Frederick LORZ

The marathon is not just any event. Sporting triumphs, acts of bravery and cases of cheating all featured in the early Olympic marathons.

St. Louis 1904 – Drawing depicting American Frederick LORZ, disqualified for accepting a lift in a car for part of the race.

Portrait de Frederick LORZ (USA) (1904) by Comité International Olympique (CIO)The Olympic Museum

St. Louis 1904

Frederick LORZ, born in New York in 1884, used to train for the race at night, because he had a day job as a bricklayer. He took part in the qualifying race for the St. Louis Olympic Games in 1904 : the top eight finishers of a five-mile race at Celtic Park were offered a place on the trip.

Saint-Louis 1904, le départ du marathon Hommes (1904) by Comité International Olympique (CIO)The Olympic Museum

An incredible race

A thrilling race unfolded as the Olympics coincided with the 1904 World's Fair in St. Louis.
Most of the marathon participants had no experience in long-distance running,  and two men even arrived at the starting line barefoot ! Fred LORZ wore bib number 31.

La mauvaise blague de Frederick LORZ (1975) by Comité International Olympique (CIO)The Olympic Museum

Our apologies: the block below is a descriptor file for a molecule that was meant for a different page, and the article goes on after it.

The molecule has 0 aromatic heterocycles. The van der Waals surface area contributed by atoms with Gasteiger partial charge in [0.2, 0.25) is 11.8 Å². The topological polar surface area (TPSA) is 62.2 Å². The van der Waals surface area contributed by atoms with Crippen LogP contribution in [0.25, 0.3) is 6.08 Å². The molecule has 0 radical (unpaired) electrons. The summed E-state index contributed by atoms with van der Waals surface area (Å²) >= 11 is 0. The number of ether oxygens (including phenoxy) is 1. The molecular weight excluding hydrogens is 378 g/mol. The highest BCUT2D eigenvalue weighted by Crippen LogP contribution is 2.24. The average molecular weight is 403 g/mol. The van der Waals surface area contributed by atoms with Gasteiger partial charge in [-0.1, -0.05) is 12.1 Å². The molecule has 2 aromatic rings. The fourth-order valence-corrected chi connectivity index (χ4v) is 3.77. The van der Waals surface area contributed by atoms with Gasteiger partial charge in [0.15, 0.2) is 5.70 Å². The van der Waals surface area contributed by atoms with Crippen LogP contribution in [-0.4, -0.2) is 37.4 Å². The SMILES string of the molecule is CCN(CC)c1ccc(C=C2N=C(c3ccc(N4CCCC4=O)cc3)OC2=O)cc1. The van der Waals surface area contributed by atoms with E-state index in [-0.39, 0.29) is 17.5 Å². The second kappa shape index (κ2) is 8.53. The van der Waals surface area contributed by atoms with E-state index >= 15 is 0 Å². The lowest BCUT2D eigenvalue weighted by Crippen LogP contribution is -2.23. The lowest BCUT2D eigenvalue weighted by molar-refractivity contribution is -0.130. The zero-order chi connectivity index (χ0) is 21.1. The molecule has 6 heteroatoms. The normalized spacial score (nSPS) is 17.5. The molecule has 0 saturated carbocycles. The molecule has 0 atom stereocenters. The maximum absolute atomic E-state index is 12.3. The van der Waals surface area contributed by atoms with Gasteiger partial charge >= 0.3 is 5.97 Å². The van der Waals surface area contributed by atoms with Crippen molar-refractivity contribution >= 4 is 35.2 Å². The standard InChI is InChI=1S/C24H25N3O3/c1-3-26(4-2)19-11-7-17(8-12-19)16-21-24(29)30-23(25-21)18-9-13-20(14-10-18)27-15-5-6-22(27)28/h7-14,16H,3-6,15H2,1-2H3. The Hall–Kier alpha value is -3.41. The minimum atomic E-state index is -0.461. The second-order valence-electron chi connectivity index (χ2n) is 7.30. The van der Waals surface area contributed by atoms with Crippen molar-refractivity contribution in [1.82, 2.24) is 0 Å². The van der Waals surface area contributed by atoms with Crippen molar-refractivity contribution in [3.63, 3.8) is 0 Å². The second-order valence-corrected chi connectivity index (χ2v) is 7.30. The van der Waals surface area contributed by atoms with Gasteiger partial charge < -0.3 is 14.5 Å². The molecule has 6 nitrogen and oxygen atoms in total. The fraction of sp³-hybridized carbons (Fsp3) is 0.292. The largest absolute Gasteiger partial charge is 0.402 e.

Frederick LORZ's bad joke

After 15 kilometres, LORZ succumbed to cramps and hitched a ride in one of the accompanying cars, which brought him to within 10 kilometres of the finish line. The first to cross the finish line, his deceit was uncovered as President ROOSEVELT's daughter was about to award him the gold medal.

Londres 1908 - Des membres de la délégation américaine (USA) (1975) by Comité International Olympique (CIO)The Olympic Museum

LORZ returns to competition

Despite being banned for life, Frederick LORZ was soon granted permission to resume racing after offering a heartfelt apology. In 1905 he won the Boston Marathon, completing it in 2 hours, 38 minutes and 25 seconds. He travelled to the 1908 Olympics in London, but ultimately didn't start the marathon.

Credits: Story

For more information about the Olympic Museum in Lausanne, visit

Credits: All media
The story featured may in some cases have been created by an independent third party and may not always represent the views of the institutions, listed below, who have supplied the content.
Google apps